SHAMAN, SAIVA AND SUFI

IX. MAGIC AND MAN

To protect the soul−substance of his staple food−plant the Malay peasant, conservative as agriculturists all the
world over, is content with the primitive ritual of the animist, covered for decency's sake with a thin veneer of his
later religions. Courts and ports, where new faiths first found acceptance, are more open to liberal influences, and
to safeguard the body and soul of man the Malay has added to the practices of the animist all the magic that Hindu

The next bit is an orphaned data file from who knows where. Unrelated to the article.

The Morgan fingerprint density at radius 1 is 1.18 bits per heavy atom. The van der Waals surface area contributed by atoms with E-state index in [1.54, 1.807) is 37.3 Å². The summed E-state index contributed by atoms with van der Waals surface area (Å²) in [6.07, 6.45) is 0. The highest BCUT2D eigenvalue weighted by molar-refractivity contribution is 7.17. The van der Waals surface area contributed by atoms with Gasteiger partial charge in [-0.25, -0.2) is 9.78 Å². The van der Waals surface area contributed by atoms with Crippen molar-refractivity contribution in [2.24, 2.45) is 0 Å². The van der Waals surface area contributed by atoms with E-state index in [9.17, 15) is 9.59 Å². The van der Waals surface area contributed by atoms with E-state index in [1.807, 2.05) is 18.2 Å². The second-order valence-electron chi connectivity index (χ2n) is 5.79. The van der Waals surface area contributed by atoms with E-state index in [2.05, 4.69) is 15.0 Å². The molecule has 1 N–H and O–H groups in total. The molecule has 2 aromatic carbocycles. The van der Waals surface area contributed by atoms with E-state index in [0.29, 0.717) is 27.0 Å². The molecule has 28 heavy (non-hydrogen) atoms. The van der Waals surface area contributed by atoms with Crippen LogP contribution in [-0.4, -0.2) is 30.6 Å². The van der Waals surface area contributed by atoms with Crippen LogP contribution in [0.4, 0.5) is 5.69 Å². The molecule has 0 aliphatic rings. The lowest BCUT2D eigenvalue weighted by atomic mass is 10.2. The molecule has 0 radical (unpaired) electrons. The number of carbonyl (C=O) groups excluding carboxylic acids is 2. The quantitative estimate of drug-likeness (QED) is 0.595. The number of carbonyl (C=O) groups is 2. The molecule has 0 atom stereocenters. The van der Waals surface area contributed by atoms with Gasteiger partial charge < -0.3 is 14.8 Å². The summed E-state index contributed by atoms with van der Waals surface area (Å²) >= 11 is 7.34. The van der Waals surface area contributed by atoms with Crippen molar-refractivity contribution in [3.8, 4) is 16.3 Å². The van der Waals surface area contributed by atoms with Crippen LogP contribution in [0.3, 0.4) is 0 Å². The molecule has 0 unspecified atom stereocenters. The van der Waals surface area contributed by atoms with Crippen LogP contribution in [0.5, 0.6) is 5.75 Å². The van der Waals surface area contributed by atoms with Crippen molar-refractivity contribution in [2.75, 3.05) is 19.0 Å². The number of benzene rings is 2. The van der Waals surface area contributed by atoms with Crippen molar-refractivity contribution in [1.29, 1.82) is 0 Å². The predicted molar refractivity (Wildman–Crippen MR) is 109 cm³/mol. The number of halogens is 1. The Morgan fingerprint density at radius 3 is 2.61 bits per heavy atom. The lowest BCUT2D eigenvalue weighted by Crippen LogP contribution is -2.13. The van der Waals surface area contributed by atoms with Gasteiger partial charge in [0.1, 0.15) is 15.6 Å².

and Muslim could teach him. Like all primitive peoples, he believes that evil spirits are especially active on the
abnormal occasions of life, so that birth, puberty and marriage are invested with the most lavish ceremonial. For
the dead he accepts Muhammadan rites almost unalloyed.




Shaman, Saiva and Sufi

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